Five things for pharma marketers to know: Tuesday, October 7
Pfizer has settled nearly 2,900 lawsuits for smoking cessation aid Chantix, The Birmingham News reported late Monday. The drugmaker will pay $300 million to resolve claims that Chantix triggered psychological problems in patients, including suicidal thoughts, a federal judge in Alabama ruled. News of the ruling comes as Pfizer has pursued a less severe warning label for the drug after an analysis of five studies, conducted by the drugmaker, which reportedly show that the drug does not increase suicidal thoughts or actions compared to placebo.
Bristol-Myers Squibb has changed FDA-submission plans for its hep. C virus combo of NS3A/4A protease inhibitor asunaprevir with NS5A complex inhibitor daclatasvir, the company wrote in a statement Tuesday. The drugmaker will continue to pursue approval of daclatasvir on its own, but not as a combo with asunaprevir. The company cited the “rapidly evolving hepatitis C treatment landscape,” in its decision to scale back this segment of its infectious disease drug development.
Media company Advanstar is being acquired by United Business Media (UBM) for $972 million, the event and publishing company reported recently. Among the 30 or so titles associated with the Advanstar imprint are Medical Economics, Pharmaceutical Executive and Drug Topics. The transaction is expected to close at the end of 2014. UBM is the erstwhile publisher of MedAdNews and R&D Directions, two long-running brands it eliminated at the end of 2013.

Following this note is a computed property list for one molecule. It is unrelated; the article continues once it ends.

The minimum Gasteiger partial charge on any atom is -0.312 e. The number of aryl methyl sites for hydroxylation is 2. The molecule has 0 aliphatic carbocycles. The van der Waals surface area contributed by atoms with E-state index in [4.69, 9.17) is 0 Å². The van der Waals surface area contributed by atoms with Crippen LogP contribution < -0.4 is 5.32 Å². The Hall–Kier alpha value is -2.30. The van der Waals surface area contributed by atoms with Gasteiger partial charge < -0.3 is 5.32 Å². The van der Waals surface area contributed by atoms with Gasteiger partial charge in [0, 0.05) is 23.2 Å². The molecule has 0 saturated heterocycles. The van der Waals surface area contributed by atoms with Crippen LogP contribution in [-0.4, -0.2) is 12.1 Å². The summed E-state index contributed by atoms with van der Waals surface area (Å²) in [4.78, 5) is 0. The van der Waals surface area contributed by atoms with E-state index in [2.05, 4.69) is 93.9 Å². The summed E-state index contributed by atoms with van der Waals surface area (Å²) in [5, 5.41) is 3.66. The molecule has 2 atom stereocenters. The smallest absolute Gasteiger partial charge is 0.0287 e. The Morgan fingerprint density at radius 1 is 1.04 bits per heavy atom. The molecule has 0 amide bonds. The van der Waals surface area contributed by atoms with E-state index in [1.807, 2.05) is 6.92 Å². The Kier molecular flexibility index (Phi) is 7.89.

An anonymous source has accused French drugmaker Sanofi of bribery. Bloomberg reports that Sanofi alerted the US Department of Justice and the Securities and Exchange Commission about the allegations, which amount to claims of improper payments associated with Mideast product sales between 2007 and 2012. Sanofi is among a host of drug manufacturers that have been accused of misconduct, including GlaxoSmithKline and Eli Lilly.
The FDA continues to defend its approval of the controversial prescription pain medication Zohydro, most recently in the Viewpoint section of the Journal of the American Medical Association to make its case. Written by three FDA officers including Janet Woodcock, who directs the FDA's Center for Drug Evaluation and Research, the officials explain that they approved the hydrocodone bitratrate extended release medication “against the backdrop of increasing opioid overdoses and an advisory committee recommendation against approval” because the drug met “the current safety and efficacy standard for approval.” The trio also argues in the editorial that focusing only on Zohydro, as opposed to what they say is the real concern--the spike in opioid-related death and abuse--is not the way to address these issues. Instead, they write that the solution requires efforts that go beyond regulatory efforts and should include a multifaceted approach by states, professional organizations, medical boards, non-profits and clinicians, among others.